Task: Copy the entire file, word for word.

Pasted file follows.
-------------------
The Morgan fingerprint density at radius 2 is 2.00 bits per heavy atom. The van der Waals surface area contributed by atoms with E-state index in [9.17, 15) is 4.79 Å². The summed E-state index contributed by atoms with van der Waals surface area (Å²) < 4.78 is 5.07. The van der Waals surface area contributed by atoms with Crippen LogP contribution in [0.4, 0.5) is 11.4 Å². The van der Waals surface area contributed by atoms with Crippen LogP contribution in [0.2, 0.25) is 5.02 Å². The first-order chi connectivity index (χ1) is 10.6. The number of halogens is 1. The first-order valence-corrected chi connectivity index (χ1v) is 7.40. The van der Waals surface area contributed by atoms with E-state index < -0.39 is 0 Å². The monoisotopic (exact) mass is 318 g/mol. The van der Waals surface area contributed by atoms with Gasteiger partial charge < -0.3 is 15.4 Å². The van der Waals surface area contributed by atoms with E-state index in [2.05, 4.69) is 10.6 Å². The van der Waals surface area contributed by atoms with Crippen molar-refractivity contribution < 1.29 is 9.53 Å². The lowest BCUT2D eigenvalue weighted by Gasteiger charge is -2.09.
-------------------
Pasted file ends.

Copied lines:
The Morgan fingerprint density at radius 2 is 2.00 bits per heavy atom. The van der Waals surface area contributed by atoms with E-state index in [9.17, 15) is 4.79 Å². The summed E-state index contributed by atoms with van der Waals surface area (Å²) < 4.78 is 5.07. The van der Waals surface area contributed by atoms with Crippen LogP contribution in [0.4, 0.5) is 11.4 Å². The van der Waals surface area contributed by atoms with Crippen LogP contribution in [0.2, 0.25) is 5.02 Å². The first-order chi connectivity index (χ1) is 10.6. The number of halogens is 1. The first-order valence-corrected chi connectivity index (χ1v) is 7.40. The van der Waals surface area contributed by atoms with E-state index < -0.39 is 0 Å². The monoisotopic (exact) mass is 318 g/mol. The van der Waals surface area contributed by atoms with Gasteiger partial charge < -0.3 is 15.4 Å². The van der Waals surface area contributed by atoms with E-state index in [2.05, 4.69) is 10.6 Å². The van der Waals surface area contributed by atoms with Crippen molar-refractivity contribution < 1.29 is 9.53 Å². The lowest BCUT2D eigenvalue weighted by Gasteiger charge is -2.09.